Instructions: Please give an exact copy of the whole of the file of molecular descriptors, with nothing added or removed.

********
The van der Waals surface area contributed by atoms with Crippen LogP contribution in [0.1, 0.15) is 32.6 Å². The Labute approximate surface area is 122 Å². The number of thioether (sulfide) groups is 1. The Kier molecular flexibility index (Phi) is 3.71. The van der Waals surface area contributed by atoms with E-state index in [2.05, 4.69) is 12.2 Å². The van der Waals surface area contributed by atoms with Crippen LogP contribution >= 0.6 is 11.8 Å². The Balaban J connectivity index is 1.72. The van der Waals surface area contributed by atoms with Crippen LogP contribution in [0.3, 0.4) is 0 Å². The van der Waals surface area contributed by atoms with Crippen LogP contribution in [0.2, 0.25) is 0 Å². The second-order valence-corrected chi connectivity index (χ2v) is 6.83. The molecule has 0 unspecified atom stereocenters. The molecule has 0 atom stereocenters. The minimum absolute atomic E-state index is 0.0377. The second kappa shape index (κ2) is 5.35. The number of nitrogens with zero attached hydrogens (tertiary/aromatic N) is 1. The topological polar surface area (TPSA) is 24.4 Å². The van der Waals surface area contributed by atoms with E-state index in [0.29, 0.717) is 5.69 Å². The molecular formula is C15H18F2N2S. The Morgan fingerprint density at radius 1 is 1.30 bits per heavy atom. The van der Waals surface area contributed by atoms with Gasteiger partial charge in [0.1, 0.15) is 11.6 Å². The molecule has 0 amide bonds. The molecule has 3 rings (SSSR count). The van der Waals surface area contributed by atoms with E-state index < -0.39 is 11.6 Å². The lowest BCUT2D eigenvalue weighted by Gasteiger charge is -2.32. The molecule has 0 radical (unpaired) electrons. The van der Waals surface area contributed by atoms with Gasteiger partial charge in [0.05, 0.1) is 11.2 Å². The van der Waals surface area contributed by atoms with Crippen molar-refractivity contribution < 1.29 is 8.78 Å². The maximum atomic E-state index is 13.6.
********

The van der Waals surface area contributed by atoms with Crippen LogP contribution in [0.1, 0.15) is 32.6 Å². The Labute approximate surface area is 122 Å². The number of thioether (sulfide) groups is 1. The Kier molecular flexibility index (Phi) is 3.71. The van der Waals surface area contributed by atoms with E-state index in [2.05, 4.69) is 12.2 Å². The van der Waals surface area contributed by atoms with Crippen LogP contribution >= 0.6 is 11.8 Å². The Balaban J connectivity index is 1.72. The van der Waals surface area contributed by atoms with Crippen LogP contribution in [0.3, 0.4) is 0 Å². The van der Waals surface area contributed by atoms with Crippen LogP contribution in [0.2, 0.25) is 0 Å². The second-order valence-corrected chi connectivity index (χ2v) is 6.83. The molecule has 0 unspecified atom stereocenters. The molecule has 0 atom stereocenters. The minimum absolute atomic E-state index is 0.0377. The second kappa shape index (κ2) is 5.35. The number of nitrogens with zero attached hydrogens (tertiary/aromatic N) is 1. The topological polar surface area (TPSA) is 24.4 Å². The van der Waals surface area contributed by atoms with E-state index in [0.29, 0.717) is 5.69 Å². The molecular formula is C15H18F2N2S. The Morgan fingerprint density at radius 1 is 1.30 bits per heavy atom. The van der Waals surface area contributed by atoms with Gasteiger partial charge in [0.1, 0.15) is 11.6 Å². The molecule has 0 amide bonds. The molecule has 3 rings (SSSR count). The van der Waals surface area contributed by atoms with E-state index < -0.39 is 11.6 Å². The lowest BCUT2D eigenvalue weighted by Gasteiger charge is -2.32. The molecule has 0 radical (unpaired) electrons. The van der Waals surface area contributed by atoms with Gasteiger partial charge in [0.05, 0.1) is 11.2 Å². The van der Waals surface area contributed by atoms with Crippen molar-refractivity contribution < 1.29 is 8.78 Å². The maximum atomic E-state index is 13.6.